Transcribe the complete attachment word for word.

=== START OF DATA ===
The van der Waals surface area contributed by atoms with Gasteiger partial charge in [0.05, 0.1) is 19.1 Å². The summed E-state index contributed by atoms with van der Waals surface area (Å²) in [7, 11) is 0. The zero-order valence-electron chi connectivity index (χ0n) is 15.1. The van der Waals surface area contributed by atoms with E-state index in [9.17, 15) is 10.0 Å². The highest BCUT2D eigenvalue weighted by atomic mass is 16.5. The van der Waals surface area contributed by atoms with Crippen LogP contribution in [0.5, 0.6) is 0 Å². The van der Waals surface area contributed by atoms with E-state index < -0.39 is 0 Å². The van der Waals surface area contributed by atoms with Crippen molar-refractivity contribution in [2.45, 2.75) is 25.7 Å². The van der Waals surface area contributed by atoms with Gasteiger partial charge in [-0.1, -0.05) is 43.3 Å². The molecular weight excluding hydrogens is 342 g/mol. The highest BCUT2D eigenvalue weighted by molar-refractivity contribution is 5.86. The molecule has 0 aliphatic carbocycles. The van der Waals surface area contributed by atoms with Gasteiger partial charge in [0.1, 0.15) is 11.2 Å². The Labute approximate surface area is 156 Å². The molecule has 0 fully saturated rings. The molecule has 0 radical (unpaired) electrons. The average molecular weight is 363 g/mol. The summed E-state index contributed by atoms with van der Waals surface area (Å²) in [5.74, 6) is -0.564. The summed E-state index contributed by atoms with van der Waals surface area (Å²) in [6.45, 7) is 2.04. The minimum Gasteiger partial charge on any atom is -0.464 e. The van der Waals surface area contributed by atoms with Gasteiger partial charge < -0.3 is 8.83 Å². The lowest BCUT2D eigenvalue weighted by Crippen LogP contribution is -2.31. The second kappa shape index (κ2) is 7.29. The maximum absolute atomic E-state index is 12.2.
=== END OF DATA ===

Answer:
The van der Waals surface area contributed by atoms with Gasteiger partial charge in [0.05, 0.1) is 19.1 Å². The summed E-state index contributed by atoms with van der Waals surface area (Å²) in [7, 11) is 0. The zero-order valence-electron chi connectivity index (χ0n) is 15.1. The van der Waals surface area contributed by atoms with E-state index in [9.17, 15) is 10.0 Å². The highest BCUT2D eigenvalue weighted by atomic mass is 16.5. The van der Waals surface area contributed by atoms with Crippen LogP contribution in [0.5, 0.6) is 0 Å². The van der Waals surface area contributed by atoms with E-state index < -0.39 is 0 Å². The van der Waals surface area contributed by atoms with Crippen molar-refractivity contribution in [2.45, 2.75) is 25.7 Å². The van der Waals surface area contributed by atoms with Gasteiger partial charge in [-0.1, -0.05) is 43.3 Å². The molecular weight excluding hydrogens is 342 g/mol. The highest BCUT2D eigenvalue weighted by molar-refractivity contribution is 5.86. The molecule has 0 aliphatic carbocycles. The van der Waals surface area contributed by atoms with Gasteiger partial charge in [0.1, 0.15) is 11.2 Å². The Labute approximate surface area is 156 Å². The molecule has 0 fully saturated rings. The molecule has 0 radical (unpaired) electrons. The average molecular weight is 363 g/mol. The summed E-state index contributed by atoms with van der Waals surface area (Å²) in [5.74, 6) is -0.564. The summed E-state index contributed by atoms with van der Waals surface area (Å²) in [6.45, 7) is 2.04. The minimum Gasteiger partial charge on any atom is -0.464 e. The van der Waals surface area contributed by atoms with Gasteiger partial charge < -0.3 is 8.83 Å². The lowest BCUT2D eigenvalue weighted by Crippen LogP contribution is -2.31. The second kappa shape index (κ2) is 7.29. The maximum absolute atomic E-state index is 12.2.